http://txedrights.net has created a step-by-step process on how to opt out of the Texas STAAR test. They even have a Facebook page in case you have questions. It can be found here https://www.facebook.com/txedrights
The STAAR is a long and complicated process. We’ve put together this guide to help parents opt out of the assessment. We have tried to make it easy and non-confrontational for you! Schools will state that they cannot permit your child’s absence from school because he/she must take these assessments; some go as far as falsely claiming federal law requires all students to take the test which is not true. It is time to stand up for our children’s education. Join the hundreds and thousands of parents locally, state-wide, or nationally who are opting out in order that they may have a better future by not being standardized against other students on test day because one size does not fit all when it comes down to how best to prepare each individual student according to their needs which include many things.
Inform the school that you plan to opt-out of standardized testing. You are not asking them for permission, but letting them know your decision. Here is a Master Opt-Out letter available if needed; customize it according to what information and resources will best suit your needs as well! Make it clear that you object strenuously against assessments being given during grades 3rd through 8th grade.
When you receive a refusal from the school, send them a reply letter explaining why it is illegal for them to refuse your request. You can also threaten legal action if need be!
You have two choices at this point. Either (A) keep your child home on STAAR Test days or send them to school with a note that they’re unavailable for testing and refuse any attempts by teachers or officials to assess him/her; OR alternatively (B), which we recommend if possible be aware some schools have told children during testing that their parents just called and said it was OK to take the assessment. If you go this route, create a password that the child must hear before they take the assessment. If the teacher can’t repeat it, the child doesn’t take the assessment. Though we recommend (B) ultimately the choice is yours, keep your child home on testing days if you feel more comfortable this way.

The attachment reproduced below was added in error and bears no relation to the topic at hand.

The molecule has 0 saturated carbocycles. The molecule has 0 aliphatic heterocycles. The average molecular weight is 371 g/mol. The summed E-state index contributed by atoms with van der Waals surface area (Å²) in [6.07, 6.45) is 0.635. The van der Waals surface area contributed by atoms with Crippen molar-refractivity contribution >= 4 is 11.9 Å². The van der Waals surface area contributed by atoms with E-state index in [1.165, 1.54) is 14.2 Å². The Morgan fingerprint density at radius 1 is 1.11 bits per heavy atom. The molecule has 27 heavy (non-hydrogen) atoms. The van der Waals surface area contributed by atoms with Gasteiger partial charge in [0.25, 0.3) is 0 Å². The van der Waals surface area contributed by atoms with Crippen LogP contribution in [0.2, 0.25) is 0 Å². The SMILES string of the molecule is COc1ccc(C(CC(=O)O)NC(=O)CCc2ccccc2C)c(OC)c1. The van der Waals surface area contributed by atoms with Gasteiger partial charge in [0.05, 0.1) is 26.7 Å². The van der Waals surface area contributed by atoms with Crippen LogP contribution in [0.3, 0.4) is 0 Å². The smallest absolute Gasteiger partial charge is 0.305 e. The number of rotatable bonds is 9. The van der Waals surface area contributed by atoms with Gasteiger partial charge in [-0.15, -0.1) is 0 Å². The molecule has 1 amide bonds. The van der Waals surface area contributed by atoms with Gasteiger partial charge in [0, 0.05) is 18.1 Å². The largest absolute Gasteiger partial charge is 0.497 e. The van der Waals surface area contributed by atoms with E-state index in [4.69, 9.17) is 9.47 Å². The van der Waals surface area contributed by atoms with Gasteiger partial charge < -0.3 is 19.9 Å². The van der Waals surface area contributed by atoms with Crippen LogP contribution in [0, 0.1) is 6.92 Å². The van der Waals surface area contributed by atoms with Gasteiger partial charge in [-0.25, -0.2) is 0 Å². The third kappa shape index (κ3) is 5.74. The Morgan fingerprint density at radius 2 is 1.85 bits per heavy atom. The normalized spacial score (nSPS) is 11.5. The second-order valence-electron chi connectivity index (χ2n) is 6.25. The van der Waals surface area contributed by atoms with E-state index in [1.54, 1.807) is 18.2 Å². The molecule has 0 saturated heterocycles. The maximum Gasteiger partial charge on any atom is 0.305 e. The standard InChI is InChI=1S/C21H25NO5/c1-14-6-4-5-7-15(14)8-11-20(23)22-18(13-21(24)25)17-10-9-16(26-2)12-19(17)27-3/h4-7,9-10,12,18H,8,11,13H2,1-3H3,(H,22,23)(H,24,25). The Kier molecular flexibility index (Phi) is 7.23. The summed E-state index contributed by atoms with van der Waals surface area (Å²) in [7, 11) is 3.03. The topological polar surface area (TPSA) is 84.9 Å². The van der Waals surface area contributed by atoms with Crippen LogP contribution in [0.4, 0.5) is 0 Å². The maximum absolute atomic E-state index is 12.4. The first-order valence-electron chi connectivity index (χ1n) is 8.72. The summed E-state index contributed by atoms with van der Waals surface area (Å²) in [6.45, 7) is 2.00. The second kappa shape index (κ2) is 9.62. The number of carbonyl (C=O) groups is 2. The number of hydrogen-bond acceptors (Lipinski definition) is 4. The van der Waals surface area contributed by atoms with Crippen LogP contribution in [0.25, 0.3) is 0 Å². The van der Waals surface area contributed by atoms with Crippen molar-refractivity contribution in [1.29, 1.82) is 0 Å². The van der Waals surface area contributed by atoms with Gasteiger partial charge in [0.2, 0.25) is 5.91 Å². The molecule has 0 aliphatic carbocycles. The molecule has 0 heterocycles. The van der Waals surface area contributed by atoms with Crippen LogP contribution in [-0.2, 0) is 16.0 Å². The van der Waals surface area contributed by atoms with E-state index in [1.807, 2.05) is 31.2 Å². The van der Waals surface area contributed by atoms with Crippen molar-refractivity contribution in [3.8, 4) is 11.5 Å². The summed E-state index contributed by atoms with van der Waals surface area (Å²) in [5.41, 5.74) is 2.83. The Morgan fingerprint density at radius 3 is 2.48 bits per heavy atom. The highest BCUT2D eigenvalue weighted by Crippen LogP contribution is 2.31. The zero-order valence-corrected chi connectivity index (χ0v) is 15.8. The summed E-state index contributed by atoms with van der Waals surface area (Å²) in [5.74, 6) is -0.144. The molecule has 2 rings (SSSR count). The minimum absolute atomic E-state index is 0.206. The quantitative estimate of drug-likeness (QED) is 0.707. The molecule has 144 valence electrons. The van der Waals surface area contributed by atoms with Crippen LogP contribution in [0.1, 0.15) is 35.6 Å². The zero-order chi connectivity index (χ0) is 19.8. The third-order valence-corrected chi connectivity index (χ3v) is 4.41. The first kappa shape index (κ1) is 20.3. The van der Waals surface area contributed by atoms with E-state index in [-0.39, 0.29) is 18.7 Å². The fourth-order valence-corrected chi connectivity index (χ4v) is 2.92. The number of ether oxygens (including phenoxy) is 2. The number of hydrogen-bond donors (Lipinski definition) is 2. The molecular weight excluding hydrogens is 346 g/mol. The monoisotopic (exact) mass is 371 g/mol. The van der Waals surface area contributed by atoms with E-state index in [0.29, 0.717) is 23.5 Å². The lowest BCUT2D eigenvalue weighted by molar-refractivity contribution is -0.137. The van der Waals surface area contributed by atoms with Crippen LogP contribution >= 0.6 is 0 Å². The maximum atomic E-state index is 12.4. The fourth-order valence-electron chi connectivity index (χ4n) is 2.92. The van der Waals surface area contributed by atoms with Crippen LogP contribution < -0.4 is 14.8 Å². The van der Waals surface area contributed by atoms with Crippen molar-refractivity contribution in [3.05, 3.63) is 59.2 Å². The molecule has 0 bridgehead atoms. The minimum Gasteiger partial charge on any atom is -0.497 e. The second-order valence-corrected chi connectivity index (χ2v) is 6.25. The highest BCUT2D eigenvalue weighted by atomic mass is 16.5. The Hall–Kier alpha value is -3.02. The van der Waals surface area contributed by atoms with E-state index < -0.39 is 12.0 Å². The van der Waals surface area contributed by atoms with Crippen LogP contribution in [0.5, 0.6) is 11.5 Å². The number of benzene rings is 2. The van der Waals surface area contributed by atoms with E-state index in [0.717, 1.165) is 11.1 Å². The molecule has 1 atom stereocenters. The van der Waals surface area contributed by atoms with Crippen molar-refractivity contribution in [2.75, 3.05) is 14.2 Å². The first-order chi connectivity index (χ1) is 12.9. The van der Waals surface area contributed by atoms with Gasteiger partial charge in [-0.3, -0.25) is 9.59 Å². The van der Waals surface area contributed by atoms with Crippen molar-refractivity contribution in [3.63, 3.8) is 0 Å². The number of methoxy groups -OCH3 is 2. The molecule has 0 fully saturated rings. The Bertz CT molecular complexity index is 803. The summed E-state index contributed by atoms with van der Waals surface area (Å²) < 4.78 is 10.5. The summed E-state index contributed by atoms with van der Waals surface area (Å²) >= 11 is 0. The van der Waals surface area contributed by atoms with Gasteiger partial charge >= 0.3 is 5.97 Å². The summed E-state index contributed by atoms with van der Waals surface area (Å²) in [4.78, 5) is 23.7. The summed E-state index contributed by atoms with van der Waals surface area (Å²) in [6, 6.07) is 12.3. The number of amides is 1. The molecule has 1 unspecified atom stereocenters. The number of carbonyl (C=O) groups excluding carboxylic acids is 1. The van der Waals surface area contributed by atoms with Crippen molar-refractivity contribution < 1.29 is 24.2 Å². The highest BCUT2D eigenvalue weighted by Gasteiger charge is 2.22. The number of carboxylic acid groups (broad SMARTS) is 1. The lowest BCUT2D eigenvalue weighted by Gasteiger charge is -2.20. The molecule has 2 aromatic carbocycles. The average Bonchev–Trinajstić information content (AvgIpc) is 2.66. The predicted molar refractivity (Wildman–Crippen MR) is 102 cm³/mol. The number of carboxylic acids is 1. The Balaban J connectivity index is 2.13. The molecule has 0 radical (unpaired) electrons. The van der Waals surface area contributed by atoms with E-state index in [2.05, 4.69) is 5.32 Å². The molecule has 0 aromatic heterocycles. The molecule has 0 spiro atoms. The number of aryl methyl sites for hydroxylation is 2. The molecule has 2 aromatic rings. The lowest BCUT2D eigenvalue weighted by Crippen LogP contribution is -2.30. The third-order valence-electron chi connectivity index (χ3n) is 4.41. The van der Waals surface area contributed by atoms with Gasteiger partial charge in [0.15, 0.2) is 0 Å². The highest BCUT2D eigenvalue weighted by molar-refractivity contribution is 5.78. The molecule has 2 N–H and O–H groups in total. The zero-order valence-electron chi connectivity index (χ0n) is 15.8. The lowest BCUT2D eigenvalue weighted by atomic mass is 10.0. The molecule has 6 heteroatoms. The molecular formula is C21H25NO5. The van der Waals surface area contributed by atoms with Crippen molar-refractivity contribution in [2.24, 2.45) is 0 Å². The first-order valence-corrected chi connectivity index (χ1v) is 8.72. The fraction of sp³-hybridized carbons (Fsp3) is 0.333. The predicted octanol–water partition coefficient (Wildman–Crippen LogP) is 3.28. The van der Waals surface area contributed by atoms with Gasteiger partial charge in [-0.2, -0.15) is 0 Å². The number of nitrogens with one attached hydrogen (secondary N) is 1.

It is important to be aware of the test days and windows for STAAR testing. School districts can assess students up until 12 pm on these dates, but no later than 3 hours after its main administration day has passed (or 5 pm if it’s a weekend). You will find all available information about how schools choose their tests here!
Some schools have permitted students who refuse to test to return immediately without being assessed. They require that the student and parent come together before school in order to write “refused” on any future assessments, which is a common-sense approach for handling refusal to test situations; it keeps them enrolled while minimizing absences due to missing out on important educational opportunities like lessons learned through mistakes made during class time. You can request Return to Class on Makeup Days using this letter.
The parents of a child who refuse to take an assessment on one administration day can send them a “Do Not Score” letter (click here) which will still show up in their academic history but won’t affect what’s taught or grades given. You could also ask the district attorney to investigate the falsification of data that accompanies the scoring of refused assessments. (see this article)
If your child has already missed too many days during the school year the school district may try to use this as leverage. They may threaten truancy charges or send notices about truancy. You should not ignore this. Rather, inform the school that you have engaged in a home school program on the dates of absence. Let them know that your program included reading, writing, social studies, science, and citizenship. Once you have done that, you will have laid the foundation for a defense of truancy charges. It is likely that the school district will not proceed further at that point. For more information on Dual Enrollment Home Schooling, read this.
Promotion is not dependent on STAAR results in ANY GRADE! There is a recent change in the law that requires schools to provide 30 hours of tutoring (in a 3:1 ratio) for each STAAR assessment not passed. (HB 4545). Parents can opt-out of this (see letter) and schools are not permitted to remove a child from foundation or enrichment curriculum to tutor them (i.e. no loss of electives!). Review school forms and enrollment documents carefully. NEVER waive the 3:1 tutoring ratio unless it is part of an agreement that you are satisfied with to minimize or eliminate tutoring. Never sign it as part of general enrollment documents.
Here is a sample letter that you can customize to send to your child’s teacher. Click here.
Copyrighted Material used by permission of TxEdRights.net.